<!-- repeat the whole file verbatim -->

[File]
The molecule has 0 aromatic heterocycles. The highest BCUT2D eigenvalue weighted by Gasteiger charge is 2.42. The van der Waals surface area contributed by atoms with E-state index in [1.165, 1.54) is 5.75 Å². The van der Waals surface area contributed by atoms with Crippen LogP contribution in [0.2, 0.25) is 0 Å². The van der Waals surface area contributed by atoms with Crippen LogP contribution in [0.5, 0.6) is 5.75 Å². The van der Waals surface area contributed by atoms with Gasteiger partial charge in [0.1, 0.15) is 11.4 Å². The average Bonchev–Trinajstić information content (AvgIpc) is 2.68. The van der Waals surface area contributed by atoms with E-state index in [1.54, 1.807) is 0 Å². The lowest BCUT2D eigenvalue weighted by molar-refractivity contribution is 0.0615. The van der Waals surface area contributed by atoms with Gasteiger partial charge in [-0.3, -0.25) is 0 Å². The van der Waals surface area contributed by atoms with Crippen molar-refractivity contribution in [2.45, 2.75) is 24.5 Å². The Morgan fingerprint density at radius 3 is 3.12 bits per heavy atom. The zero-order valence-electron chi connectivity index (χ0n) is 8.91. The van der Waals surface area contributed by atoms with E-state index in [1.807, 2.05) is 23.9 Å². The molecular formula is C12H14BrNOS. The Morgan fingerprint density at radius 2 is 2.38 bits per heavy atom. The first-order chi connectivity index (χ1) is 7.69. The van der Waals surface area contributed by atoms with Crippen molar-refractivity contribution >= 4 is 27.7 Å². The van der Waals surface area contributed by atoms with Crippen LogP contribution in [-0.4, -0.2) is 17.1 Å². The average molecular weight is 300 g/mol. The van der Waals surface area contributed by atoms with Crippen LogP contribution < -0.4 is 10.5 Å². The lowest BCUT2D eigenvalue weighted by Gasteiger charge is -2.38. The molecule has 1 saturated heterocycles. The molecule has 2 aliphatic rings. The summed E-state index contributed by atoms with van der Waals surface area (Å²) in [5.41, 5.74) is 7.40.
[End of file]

The molecule has 0 aromatic heterocycles. The highest BCUT2D eigenvalue weighted by Gasteiger charge is 2.42. The van der Waals surface area contributed by atoms with E-state index in [1.165, 1.54) is 5.75 Å². The van der Waals surface area contributed by atoms with Crippen LogP contribution in [0.2, 0.25) is 0 Å². The van der Waals surface area contributed by atoms with Crippen LogP contribution in [0.5, 0.6) is 5.75 Å². The van der Waals surface area contributed by atoms with Gasteiger partial charge in [0.1, 0.15) is 11.4 Å². The average Bonchev–Trinajstić information content (AvgIpc) is 2.68. The van der Waals surface area contributed by atoms with E-state index in [1.54, 1.807) is 0 Å². The lowest BCUT2D eigenvalue weighted by molar-refractivity contribution is 0.0615. The van der Waals surface area contributed by atoms with Gasteiger partial charge in [-0.3, -0.25) is 0 Å². The van der Waals surface area contributed by atoms with Crippen molar-refractivity contribution in [2.45, 2.75) is 24.5 Å². The Morgan fingerprint density at radius 3 is 3.12 bits per heavy atom. The zero-order valence-electron chi connectivity index (χ0n) is 8.91. The van der Waals surface area contributed by atoms with E-state index in [1.807, 2.05) is 23.9 Å². The molecular formula is C12H14BrNOS. The Morgan fingerprint density at radius 2 is 2.38 bits per heavy atom. The first-order chi connectivity index (χ1) is 7.69. The van der Waals surface area contributed by atoms with Crippen molar-refractivity contribution >= 4 is 27.7 Å². The van der Waals surface area contributed by atoms with Crippen LogP contribution in [-0.4, -0.2) is 17.1 Å². The average molecular weight is 300 g/mol. The van der Waals surface area contributed by atoms with Crippen LogP contribution < -0.4 is 10.5 Å². The lowest BCUT2D eigenvalue weighted by Gasteiger charge is -2.38. The molecule has 1 saturated heterocycles. The molecule has 2 aliphatic rings. The summed E-state index contributed by atoms with van der Waals surface area (Å²) in [5.41, 5.74) is 7.40.